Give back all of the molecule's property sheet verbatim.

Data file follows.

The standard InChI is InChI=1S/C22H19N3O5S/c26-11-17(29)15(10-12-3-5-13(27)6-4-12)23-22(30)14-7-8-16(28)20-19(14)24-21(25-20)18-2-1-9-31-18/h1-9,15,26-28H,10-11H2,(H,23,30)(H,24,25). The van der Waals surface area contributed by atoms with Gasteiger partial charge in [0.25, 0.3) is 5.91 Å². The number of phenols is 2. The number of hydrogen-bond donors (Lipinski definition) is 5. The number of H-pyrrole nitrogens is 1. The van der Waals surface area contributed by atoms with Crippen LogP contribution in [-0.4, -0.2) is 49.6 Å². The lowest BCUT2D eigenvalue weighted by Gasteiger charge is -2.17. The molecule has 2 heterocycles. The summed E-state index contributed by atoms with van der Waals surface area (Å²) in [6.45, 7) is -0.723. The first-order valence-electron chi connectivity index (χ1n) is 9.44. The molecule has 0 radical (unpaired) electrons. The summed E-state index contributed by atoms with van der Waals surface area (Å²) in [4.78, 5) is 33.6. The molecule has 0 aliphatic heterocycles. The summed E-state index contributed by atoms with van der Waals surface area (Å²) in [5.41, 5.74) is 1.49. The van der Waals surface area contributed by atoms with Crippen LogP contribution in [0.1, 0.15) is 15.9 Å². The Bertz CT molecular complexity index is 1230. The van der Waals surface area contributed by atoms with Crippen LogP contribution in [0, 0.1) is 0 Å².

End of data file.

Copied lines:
The standard InChI is InChI=1S/C22H19N3O5S/c26-11-17(29)15(10-12-3-5-13(27)6-4-12)23-22(30)14-7-8-16(28)20-19(14)24-21(25-20)18-2-1-9-31-18/h1-9,15,26-28H,10-11H2,(H,23,30)(H,24,25). The van der Waals surface area contributed by atoms with Gasteiger partial charge in [0.25, 0.3) is 5.91 Å². The number of phenols is 2. The number of hydrogen-bond donors (Lipinski definition) is 5. The number of H-pyrrole nitrogens is 1. The van der Waals surface area contributed by atoms with Crippen LogP contribution in [-0.4, -0.2) is 49.6 Å². The lowest BCUT2D eigenvalue weighted by Gasteiger charge is -2.17. The molecule has 2 heterocycles. The summed E-state index contributed by atoms with van der Waals surface area (Å²) in [6.45, 7) is -0.723. The first-order valence-electron chi connectivity index (χ1n) is 9.44. The molecule has 0 radical (unpaired) electrons. The summed E-state index contributed by atoms with van der Waals surface area (Å²) in [4.78, 5) is 33.6. The molecule has 0 aliphatic heterocycles. The summed E-state index contributed by atoms with van der Waals surface area (Å²) in [5.41, 5.74) is 1.49. The van der Waals surface area contributed by atoms with Crippen LogP contribution in [0.1, 0.15) is 15.9 Å². The Bertz CT molecular complexity index is 1230. The van der Waals surface area contributed by atoms with Crippen LogP contribution in [0, 0.1) is 0 Å².